Archive for the ‘Historical Fiction’ Category

Plot Structure Questions Chart

Every year, my students help me to become a better teacher. We will run into some type of a mental road block, and together we will need to think our way through it – this always results in a new way of teaching a piece of content and honestly, it is one of my favorite things about teaching. I love the puzzles!


This year we hit a stumbling block with plot structure. Not the definitions, those were easy enough to learn. Not with discussing the novel we read, Forty Acres and Maybe a Mule, that seemed to go okay. (Notice the word choice “seemed”) The problem came when I asked my students to apply their learning to their own novels, and it became clear that they needed more support.

As my former principal used to say,  “The smartest person in the room, is the room.” It was time to revisit our class novel and the concept of the plot structure chart. We had finished the book two weeks ago, and I assured the class that was actually a good thing as what we would remember now were the major plot points. Using my Promethean board, we brainstormed the people, places, and events in the story. Then we sorted each of our responses into the appropriate category: exposition, rising action, climax, falling action, resolution. Where the information was incomplete, I thought aloud and asked myself questions, adding to the categories.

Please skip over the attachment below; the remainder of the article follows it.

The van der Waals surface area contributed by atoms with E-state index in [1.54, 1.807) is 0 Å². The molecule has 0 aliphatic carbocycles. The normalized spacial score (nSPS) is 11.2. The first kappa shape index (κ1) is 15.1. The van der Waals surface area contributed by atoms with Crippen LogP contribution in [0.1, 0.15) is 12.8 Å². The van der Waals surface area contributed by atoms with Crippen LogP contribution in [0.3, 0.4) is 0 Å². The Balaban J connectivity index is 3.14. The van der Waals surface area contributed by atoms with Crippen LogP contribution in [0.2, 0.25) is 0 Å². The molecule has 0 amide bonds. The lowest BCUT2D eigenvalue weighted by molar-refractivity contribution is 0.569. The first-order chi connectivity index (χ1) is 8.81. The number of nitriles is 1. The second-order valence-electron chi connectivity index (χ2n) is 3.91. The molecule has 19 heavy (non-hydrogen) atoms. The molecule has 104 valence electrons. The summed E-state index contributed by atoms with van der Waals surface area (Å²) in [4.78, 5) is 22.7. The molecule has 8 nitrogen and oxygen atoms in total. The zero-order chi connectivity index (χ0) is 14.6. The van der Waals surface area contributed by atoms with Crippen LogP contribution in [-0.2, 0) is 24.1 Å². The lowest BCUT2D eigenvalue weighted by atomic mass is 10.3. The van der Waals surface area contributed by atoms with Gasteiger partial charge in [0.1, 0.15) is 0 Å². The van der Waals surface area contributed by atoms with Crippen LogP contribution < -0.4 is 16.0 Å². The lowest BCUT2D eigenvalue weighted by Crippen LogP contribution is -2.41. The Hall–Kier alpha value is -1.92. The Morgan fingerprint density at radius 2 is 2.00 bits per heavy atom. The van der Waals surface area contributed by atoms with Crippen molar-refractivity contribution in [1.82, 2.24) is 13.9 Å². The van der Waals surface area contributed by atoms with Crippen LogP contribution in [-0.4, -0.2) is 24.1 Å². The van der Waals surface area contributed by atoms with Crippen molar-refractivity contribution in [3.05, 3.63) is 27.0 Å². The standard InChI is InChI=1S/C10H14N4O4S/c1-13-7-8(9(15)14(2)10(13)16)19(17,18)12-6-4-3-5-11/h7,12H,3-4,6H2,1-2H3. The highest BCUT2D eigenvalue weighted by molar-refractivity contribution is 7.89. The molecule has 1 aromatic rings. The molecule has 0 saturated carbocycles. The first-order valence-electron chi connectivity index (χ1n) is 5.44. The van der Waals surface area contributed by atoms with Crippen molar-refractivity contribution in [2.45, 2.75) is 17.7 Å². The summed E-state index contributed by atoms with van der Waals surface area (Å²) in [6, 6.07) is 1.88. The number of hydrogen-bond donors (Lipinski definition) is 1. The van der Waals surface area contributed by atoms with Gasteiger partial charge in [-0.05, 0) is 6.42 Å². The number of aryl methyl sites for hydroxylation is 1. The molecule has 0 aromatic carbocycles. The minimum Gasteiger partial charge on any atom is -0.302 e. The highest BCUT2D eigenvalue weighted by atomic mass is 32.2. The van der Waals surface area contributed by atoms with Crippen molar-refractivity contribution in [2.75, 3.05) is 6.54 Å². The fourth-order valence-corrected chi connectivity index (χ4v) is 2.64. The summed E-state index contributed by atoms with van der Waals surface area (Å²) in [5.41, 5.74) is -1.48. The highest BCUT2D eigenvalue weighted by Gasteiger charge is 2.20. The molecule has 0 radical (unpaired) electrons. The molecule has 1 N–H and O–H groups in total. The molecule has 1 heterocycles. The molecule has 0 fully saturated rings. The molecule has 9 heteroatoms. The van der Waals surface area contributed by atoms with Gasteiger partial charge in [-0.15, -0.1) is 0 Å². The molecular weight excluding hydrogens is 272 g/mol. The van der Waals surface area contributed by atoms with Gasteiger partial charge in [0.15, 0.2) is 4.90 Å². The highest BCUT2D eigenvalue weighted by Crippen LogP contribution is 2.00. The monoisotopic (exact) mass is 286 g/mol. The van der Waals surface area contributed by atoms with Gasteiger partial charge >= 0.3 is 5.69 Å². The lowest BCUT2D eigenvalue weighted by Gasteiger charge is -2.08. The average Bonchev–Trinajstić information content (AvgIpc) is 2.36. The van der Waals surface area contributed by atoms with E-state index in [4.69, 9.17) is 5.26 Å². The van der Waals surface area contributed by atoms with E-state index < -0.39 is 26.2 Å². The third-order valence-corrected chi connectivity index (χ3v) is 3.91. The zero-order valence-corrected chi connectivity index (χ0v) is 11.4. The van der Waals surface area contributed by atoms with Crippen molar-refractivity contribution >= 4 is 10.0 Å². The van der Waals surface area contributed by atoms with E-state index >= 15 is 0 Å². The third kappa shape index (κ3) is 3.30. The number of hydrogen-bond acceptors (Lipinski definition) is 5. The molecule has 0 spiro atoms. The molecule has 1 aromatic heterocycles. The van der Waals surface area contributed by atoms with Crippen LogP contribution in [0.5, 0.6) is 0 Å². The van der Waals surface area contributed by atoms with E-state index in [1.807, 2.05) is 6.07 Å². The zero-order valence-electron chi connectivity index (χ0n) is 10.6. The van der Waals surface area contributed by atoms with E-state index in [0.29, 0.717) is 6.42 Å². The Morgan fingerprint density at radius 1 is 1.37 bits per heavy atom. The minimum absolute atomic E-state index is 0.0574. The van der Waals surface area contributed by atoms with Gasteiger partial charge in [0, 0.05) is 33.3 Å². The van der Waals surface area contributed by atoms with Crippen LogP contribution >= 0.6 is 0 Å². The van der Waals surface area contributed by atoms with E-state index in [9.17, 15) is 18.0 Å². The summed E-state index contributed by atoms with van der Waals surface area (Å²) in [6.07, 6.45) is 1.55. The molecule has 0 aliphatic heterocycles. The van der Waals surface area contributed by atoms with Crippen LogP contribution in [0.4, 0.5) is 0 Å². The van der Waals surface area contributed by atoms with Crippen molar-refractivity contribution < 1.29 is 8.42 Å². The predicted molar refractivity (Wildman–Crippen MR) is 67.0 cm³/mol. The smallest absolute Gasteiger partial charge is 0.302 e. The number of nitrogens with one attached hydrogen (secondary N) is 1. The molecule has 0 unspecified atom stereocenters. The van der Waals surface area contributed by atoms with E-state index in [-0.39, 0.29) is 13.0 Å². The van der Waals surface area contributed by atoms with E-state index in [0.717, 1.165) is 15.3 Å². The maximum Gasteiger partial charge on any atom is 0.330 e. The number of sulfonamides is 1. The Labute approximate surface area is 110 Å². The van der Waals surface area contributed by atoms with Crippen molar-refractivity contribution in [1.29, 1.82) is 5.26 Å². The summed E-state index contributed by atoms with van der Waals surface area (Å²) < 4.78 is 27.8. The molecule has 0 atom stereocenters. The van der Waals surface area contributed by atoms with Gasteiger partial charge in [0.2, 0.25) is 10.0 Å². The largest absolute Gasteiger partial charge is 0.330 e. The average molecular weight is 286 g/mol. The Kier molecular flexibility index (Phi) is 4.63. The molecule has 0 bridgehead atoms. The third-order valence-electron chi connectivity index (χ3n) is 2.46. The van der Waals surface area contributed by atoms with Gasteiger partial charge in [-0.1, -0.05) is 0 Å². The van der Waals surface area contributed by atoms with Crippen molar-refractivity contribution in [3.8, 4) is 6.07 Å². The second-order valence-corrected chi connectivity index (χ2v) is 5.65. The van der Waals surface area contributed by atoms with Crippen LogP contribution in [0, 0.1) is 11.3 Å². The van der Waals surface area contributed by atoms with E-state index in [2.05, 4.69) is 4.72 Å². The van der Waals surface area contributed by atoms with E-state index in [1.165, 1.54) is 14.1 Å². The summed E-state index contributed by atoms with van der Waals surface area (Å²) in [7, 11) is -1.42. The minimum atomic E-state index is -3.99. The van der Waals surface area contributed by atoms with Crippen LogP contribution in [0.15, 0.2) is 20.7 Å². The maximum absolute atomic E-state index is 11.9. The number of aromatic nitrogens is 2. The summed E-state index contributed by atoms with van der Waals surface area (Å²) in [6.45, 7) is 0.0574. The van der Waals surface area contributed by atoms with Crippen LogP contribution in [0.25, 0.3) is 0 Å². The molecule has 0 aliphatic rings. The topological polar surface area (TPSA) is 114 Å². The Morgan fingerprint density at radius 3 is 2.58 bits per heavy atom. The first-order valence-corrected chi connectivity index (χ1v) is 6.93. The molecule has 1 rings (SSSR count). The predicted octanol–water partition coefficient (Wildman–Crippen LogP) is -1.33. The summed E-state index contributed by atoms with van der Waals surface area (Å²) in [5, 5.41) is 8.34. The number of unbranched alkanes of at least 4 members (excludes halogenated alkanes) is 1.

Then we went through the categories to see how the basic problem intertwines through the plot, how it reaches its high point in the climax, and then has to be resolved. I have decided that I am going to leave out the word “exciting” when teaching about climax next year, at least initially, because that word has been a stumbling block for my students this year. We also made a record of the questions that I asked myself and them to clarify our thinking. Those questions I turned into the chart that I am sharing with you today – a Questions for Plot Structure chart as an option for those students who the plot structure pyramid charts confuse.  I am also sharing the completed Questions for Plot Structure – Forty Acres and Maybe a Mule Example  that my students and I created together.


I hope this is helpful to some of you! How do you teach plot structure?

If you were interested in this post, you may be interested in a more recent post:

Plot Structure Charts and Google Apps

So Far from the Sea – a picture book lesson

So Far from the Sea, by Eve Bunting is a beautiful, informative, and poignant picture book that tells the story of a family going to visit the grave of their grandfather, who died at the Manzanar Relocation Center during World War II. Chris Soentpiet is the illustrator, and just like in Coolies, his drawings convey a wealth of historical information. Historically, the basics of the whys and hows of the Japanese internment are explained in this story.

I used the sketch to stretch strategy with my students, as they love to draw and the pauses allowed me to step out of the story to provide additional historical background or discuss an illustration in more detail.

Other lesson plans for So Far From the Sea:

First Painter by Kathryn Lasky – A picture book lesson

First Painter

This is a beautiful picture book set in prehistoric times. It is the author’s imagining of what caused early man to draw in caves, gorgeously illustrated. The story itself is engaging and plausible, but it is most useful as a scene setter – an introduction to prehistoric times. You can read two useful reviews at Amazon. The book is currently out of print, but easily available online from used dealers or check your local library.

This book became the basis for a history lab.

I would read this to my students, asking them to make simple lists of: tools used, painting supplies, things drawn